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    Become fan 16 Rate 7 Like & Share
    Genre:Soul, Reggae, Hip-Hop, Rap
    Rank:5982 history »
    4.4/5 from 7 users

    Most Popular Songs (more)

    5,173 4.7/5
    Killing Me Softly lyrics
    2Some Seek Stardom lyrics
    3Introduction lyrics
    4Giggles lyrics
    5Living Like There Ain't No Tomorrow lyrics
    6911 lyrics
    7Zealots lyrics
    8Mista Mista lyrics
    Hip-Hopera lyrics
    Bounty Killer feat. Fugees
    Stand By Me lyrics

    Most Popular Albums (more)

    2,650 5.0/5
    The Score [1996]
    2G.H. [2003]
    Blunted On Reality [1994]
    4Playlist: The Very Best Of The Fugees [2012]
    5Fugees - Greatest Hits [2003]
    6Vocab [1994]


    New York, USA-based crew comprising Wyclef Jean (b. 17 October 1972, Haiti), his cousin Pras (b. Prakazrel Michel, 19 October 1972), and Lauryn Hill (b. 25 May 1975, South Orange, New Jersey, USA), who became the most successful crossover rap outfit of the 90s with 1996's best-selling The Score. Originally signed to Ruffhouse Records in 1992 as the Tranzlator Crew, their new name was a shortened version of Refugees (inspired by Wyclef and Pras' Haitian backgrounds). The Fugees' style combines dry, cushioning beats with clever, rhythmic wordplay. All three members rap over acoustic guitars, as well as more upbeat numbers informed by dub and reggae, both modes in which they excel. The sound was not exactly unfamiliar, and the title of their debut album, Blunted On Reality, seemed to suggest they were coming from a similar direction to Cypress Hill and Digable Planets. All three members professed to be non-users, however, indicating that the album title signified their belief that they did not need to smoke the weed to induce a state of heightened perception and relaxation. Similarly, the lyrical concerns on the album were somewhat different, as might be expected of a crew where the majority of members also attended university courses. Some of their targets included America's perception of Haitians as "Boat People" (Pras stated his intention to return to Haiti, using profits from his music to help build schools and decent roads on the island) and their own mixed gender status.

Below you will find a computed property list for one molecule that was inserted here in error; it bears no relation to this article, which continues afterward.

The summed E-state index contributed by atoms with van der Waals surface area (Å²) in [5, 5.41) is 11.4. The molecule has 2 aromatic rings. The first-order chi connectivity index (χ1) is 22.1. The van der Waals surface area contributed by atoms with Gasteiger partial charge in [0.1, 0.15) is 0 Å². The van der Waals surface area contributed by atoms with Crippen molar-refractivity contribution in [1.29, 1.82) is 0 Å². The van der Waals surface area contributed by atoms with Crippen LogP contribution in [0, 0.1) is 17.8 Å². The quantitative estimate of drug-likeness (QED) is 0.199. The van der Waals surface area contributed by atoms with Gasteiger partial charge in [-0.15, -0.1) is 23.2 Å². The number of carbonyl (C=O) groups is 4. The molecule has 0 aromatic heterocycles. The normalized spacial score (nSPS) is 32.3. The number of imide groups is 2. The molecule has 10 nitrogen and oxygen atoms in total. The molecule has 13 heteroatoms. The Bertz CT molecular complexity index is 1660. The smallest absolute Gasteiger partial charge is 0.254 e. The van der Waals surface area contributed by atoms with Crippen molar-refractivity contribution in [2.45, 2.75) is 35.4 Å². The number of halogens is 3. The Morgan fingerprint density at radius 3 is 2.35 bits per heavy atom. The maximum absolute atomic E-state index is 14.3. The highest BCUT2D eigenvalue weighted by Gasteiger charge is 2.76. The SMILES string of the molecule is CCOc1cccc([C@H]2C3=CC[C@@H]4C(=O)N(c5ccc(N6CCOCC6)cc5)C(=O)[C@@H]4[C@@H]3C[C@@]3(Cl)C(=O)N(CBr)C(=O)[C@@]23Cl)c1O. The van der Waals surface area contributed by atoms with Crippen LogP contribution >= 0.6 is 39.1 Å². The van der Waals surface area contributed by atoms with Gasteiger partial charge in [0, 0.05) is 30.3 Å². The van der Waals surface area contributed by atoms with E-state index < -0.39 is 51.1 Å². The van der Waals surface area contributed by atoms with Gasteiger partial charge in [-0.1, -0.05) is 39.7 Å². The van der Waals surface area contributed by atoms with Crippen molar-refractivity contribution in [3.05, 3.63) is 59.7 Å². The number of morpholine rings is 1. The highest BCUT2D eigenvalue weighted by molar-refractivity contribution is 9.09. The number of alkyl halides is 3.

The Score was a magnificent follow-up, one of the musical highlights of 1996, and accessible enough to bring their soulful jazz-rap to a wider market. "Ready Or Not" and reworkings of "Killing Me Softly" (Roberta Flack) and "No Woman No Cry" (Bob Marley) were all international hit singles, and the album achieved multi-platinum worldwide success. Hill's pregnancy meant the trio were largely inactive during 1997, with Wyclef Jean taking the time to release a solo album. In 1998, Pras and Hill also embarked on solo careers, with the latter's The Miseducation Of Lauryn Hill enjoying huge critical and commercial success.

    -=[You can find a longer version of this biography by visiting www.fugees-online.de/]=-


    >>lauryn hill<<
    Born 25 May 1975, South Orange, New Jersey, USA. The multi-talented Hill originally balanced an acting career, which included a cameo in the Whoopi Goldberg vehicle Sister Act 2: Back In The Habit, with her degree course and membership of the Fugees. The trio, comprising Hill and rappers Pras and Wyclef Jean, shot to hip-hop super stardom when their sophomore set The Score became a huge international success in 1996.